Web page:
Eat Healthy, Grow Strong: Community Gardens — A Healthy Trend
Whether community gardens are sprouting up in record numbers in Los Angeles because they are a hipster trend or a necessity for survival, the ability to grow fresh fruits and vegetables in the concrete jungle is a valuable and healthy movement.
“It has really been a revolution,” said Glen Dake, a landscape architect who serves on the Los Angeles Community Garden Council’s Board of Directors.
“It’s across all socio-economic levels,” Dake said, “It’s a topic in the culture that wasn’t there before.”
Dake credits the boom in community garden interest to both the bad economy and to First Lady Michelle Obama, who planted a garden at the White House and has made growing fresh produce a staple of her Let’s Move! campaign. He said all 80 gardens organized under the nonprofit Community Garden Council in Los Angeles now have waiting lists, while, in the past, only the nicest gardens in prime planting season would be in demand.
A community garden is a semipublic place that is administered by those who have plots on the land, Dake said. Each garden runs its own affairs, and will often hold monthly meetings to talk about such things as compost heaps, rules and expenses. Depending on the location of the garden and the size of a plot, a community gardener in Los Angeles can expect to spend between $3 and $15 a month.
Most community gardens begin with vacant land that is overgrown or being dumped on. Landowners are usually happy to lease the land to growers, and neighbors welcome the clean-up and quiet activity, Dake said.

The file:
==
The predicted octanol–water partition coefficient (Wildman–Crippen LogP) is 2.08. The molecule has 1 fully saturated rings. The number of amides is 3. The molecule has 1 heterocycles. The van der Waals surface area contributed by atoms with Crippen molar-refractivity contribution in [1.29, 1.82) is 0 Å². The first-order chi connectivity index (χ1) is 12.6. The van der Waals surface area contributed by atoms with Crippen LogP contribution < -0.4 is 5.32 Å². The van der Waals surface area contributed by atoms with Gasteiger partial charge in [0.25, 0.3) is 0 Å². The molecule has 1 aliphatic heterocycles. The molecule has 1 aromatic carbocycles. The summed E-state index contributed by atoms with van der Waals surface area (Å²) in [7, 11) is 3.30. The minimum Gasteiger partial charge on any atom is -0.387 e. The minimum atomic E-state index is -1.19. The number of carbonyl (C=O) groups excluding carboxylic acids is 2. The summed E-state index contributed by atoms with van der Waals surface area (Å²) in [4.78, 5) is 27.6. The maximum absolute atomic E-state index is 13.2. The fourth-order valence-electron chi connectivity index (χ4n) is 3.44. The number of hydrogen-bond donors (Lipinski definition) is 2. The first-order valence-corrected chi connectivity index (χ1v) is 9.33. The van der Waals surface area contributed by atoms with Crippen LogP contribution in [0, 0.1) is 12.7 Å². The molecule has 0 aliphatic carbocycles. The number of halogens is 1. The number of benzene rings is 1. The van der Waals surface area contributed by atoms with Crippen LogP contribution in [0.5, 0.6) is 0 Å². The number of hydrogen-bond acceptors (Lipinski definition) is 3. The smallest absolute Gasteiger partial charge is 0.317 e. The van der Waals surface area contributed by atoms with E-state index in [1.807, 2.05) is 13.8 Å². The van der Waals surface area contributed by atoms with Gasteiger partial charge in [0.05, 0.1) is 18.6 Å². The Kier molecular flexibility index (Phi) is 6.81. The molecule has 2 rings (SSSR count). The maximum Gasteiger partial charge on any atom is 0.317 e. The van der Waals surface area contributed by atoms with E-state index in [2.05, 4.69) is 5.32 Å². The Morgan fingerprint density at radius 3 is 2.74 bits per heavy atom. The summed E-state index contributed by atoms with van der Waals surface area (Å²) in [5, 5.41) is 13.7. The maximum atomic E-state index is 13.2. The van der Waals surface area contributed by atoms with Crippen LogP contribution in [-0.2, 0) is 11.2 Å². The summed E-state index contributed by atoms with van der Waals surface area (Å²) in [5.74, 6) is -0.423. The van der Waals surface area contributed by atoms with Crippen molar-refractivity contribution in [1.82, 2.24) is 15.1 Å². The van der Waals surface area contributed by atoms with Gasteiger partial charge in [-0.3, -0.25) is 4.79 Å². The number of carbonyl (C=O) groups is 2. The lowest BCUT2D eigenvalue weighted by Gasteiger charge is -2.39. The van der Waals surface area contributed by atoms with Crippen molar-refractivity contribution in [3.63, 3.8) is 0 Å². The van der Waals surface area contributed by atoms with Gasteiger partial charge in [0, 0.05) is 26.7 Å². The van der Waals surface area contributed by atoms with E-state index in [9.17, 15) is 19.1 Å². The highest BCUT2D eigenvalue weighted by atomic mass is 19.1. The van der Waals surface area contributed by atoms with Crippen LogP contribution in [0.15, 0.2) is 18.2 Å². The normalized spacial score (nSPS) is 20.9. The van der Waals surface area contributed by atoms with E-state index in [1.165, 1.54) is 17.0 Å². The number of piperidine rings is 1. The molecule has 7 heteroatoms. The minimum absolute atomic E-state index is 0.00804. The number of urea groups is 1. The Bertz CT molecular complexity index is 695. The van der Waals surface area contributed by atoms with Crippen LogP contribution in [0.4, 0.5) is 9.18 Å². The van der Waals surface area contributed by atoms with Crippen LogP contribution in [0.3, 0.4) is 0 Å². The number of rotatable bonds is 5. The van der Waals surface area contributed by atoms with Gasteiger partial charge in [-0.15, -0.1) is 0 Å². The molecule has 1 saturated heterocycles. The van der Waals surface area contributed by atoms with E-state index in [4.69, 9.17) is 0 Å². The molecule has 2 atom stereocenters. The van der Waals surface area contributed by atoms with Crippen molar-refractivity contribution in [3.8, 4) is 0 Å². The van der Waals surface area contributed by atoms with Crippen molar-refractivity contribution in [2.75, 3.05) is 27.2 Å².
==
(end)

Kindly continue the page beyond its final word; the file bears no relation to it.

While the community gardens provide healthy food for young children in the families who plant in them, they also provide a safe, natural place for children to play and learn, Dake said. In a recent telephone survey conducted by the Community Garden Council, half the gardeners reported that they had kids 6 and younger who often come with them to the gardens.
A study published last year in Journal of the American Dietetic Association found that a 12-week, afterschool gardening and nutrition program for 4th and 5th graders, who are primarily Latino, resulted in an increase of fiber intake, reduced blood pressure, a reduction in body mass index and less weight gain than a control group that did not participate. (The study was authored in part by Nicole Gatto, an assistant professor at the Department of Epidemiology, School of Public Health at the University of California, Los Angeles and a former Community Garden Council board member.) In a separate study of the same children, Gatto and her colleagues found that children who participated in the LA Sprouts program had increased their preferences for vegetables and fruits.